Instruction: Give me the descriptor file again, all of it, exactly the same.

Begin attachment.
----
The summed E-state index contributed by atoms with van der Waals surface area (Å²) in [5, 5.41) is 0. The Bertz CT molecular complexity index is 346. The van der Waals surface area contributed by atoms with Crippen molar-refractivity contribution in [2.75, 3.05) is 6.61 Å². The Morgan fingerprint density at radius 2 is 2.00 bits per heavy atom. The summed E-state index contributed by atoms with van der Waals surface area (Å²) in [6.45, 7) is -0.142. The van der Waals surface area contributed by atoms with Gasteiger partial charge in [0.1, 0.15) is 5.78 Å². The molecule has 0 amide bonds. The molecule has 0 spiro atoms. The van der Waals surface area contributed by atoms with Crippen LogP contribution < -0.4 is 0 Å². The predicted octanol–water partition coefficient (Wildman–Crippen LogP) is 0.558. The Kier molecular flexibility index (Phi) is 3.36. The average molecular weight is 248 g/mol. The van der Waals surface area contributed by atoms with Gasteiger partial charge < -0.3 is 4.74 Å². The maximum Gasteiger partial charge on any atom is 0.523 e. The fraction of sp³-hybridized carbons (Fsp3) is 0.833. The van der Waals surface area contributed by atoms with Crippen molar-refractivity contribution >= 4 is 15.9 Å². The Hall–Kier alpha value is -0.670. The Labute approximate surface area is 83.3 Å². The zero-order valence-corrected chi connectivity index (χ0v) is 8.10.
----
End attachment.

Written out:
The summed E-state index contributed by atoms with van der Waals surface area (Å²) in [5, 5.41) is 0. The Bertz CT molecular complexity index is 346. The van der Waals surface area contributed by atoms with Crippen molar-refractivity contribution in [2.75, 3.05) is 6.61 Å². The Morgan fingerprint density at radius 2 is 2.00 bits per heavy atom. The summed E-state index contributed by atoms with van der Waals surface area (Å²) in [6.45, 7) is -0.142. The van der Waals surface area contributed by atoms with Gasteiger partial charge in [0.1, 0.15) is 5.78 Å². The molecule has 0 amide bonds. The molecule has 0 spiro atoms. The van der Waals surface area contributed by atoms with Crippen LogP contribution < -0.4 is 0 Å². The predicted octanol–water partition coefficient (Wildman–Crippen LogP) is 0.558. The Kier molecular flexibility index (Phi) is 3.36. The average molecular weight is 248 g/mol. The van der Waals surface area contributed by atoms with Gasteiger partial charge < -0.3 is 4.74 Å². The maximum Gasteiger partial charge on any atom is 0.523 e. The fraction of sp³-hybridized carbons (Fsp3) is 0.833. The van der Waals surface area contributed by atoms with Crippen molar-refractivity contribution >= 4 is 15.9 Å². The Hall–Kier alpha value is -0.670. The Labute approximate surface area is 83.3 Å². The zero-order valence-corrected chi connectivity index (χ0v) is 8.10.